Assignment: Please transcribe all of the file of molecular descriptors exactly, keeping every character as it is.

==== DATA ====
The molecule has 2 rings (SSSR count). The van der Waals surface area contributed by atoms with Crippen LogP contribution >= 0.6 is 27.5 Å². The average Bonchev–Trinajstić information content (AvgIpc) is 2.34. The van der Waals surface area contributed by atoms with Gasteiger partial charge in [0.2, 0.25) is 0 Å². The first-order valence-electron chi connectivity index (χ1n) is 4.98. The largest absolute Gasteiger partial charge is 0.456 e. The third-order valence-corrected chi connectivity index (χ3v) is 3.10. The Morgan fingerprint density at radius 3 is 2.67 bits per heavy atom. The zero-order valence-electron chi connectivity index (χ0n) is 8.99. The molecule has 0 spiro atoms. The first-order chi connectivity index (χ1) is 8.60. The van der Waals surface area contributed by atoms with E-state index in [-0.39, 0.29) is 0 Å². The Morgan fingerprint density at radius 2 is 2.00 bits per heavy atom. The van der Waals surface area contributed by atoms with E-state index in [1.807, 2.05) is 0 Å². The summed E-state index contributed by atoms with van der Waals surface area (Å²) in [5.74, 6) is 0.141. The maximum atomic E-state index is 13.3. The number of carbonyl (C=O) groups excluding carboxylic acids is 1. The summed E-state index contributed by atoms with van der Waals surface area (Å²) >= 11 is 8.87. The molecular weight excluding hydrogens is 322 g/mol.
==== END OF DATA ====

The molecule has 2 rings (SSSR count). The van der Waals surface area contributed by atoms with Crippen LogP contribution >= 0.6 is 27.5 Å². The average Bonchev–Trinajstić information content (AvgIpc) is 2.34. The van der Waals surface area contributed by atoms with Gasteiger partial charge in [0.2, 0.25) is 0 Å². The first-order valence-electron chi connectivity index (χ1n) is 4.98. The largest absolute Gasteiger partial charge is 0.456 e. The third-order valence-corrected chi connectivity index (χ3v) is 3.10. The Morgan fingerprint density at radius 3 is 2.67 bits per heavy atom. The zero-order valence-electron chi connectivity index (χ0n) is 8.99. The molecule has 0 spiro atoms. The first-order chi connectivity index (χ1) is 8.60. The van der Waals surface area contributed by atoms with E-state index in [-0.39, 0.29) is 0 Å². The Morgan fingerprint density at radius 2 is 2.00 bits per heavy atom. The van der Waals surface area contributed by atoms with E-state index in [1.807, 2.05) is 0 Å². The summed E-state index contributed by atoms with van der Waals surface area (Å²) in [5.74, 6) is 0.141. The maximum atomic E-state index is 13.3. The number of carbonyl (C=O) groups excluding carboxylic acids is 1. The summed E-state index contributed by atoms with van der Waals surface area (Å²) >= 11 is 8.87. The molecular weight excluding hydrogens is 322 g/mol.